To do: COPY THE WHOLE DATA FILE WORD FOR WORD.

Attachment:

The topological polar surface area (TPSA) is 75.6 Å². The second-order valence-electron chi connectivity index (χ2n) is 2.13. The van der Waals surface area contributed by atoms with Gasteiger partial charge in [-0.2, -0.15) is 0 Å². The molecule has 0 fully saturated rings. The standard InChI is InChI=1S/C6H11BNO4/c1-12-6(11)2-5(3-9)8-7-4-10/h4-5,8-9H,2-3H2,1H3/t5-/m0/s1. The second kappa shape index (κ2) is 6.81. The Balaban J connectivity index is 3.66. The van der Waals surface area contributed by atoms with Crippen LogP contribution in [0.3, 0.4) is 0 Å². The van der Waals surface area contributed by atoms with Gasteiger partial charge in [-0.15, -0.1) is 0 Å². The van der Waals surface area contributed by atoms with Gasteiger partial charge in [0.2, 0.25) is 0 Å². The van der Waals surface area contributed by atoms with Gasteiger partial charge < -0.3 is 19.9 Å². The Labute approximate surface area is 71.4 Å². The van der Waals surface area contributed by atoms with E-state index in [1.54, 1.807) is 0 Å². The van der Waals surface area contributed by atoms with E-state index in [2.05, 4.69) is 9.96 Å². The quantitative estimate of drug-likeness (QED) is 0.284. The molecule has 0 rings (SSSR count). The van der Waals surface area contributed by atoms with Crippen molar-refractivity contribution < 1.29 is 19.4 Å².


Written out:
The topological polar surface area (TPSA) is 75.6 Å². The second-order valence-electron chi connectivity index (χ2n) is 2.13. The van der Waals surface area contributed by atoms with Gasteiger partial charge in [-0.2, -0.15) is 0 Å². The molecule has 0 fully saturated rings. The standard InChI is InChI=1S/C6H11BNO4/c1-12-6(11)2-5(3-9)8-7-4-10/h4-5,8-9H,2-3H2,1H3/t5-/m0/s1. The second kappa shape index (κ2) is 6.81. The Balaban J connectivity index is 3.66. The van der Waals surface area contributed by atoms with Crippen LogP contribution in [0.3, 0.4) is 0 Å². The van der Waals surface area contributed by atoms with Gasteiger partial charge in [-0.15, -0.1) is 0 Å². The van der Waals surface area contributed by atoms with Gasteiger partial charge in [0.2, 0.25) is 0 Å². The van der Waals surface area contributed by atoms with Gasteiger partial charge < -0.3 is 19.9 Å². The Labute approximate surface area is 71.4 Å². The van der Waals surface area contributed by atoms with E-state index in [1.54, 1.807) is 0 Å². The van der Waals surface area contributed by atoms with E-state index in [2.05, 4.69) is 9.96 Å². The quantitative estimate of drug-likeness (QED) is 0.284. The molecule has 0 rings (SSSR count). The van der Waals surface area contributed by atoms with Crippen molar-refractivity contribution < 1.29 is 19.4 Å².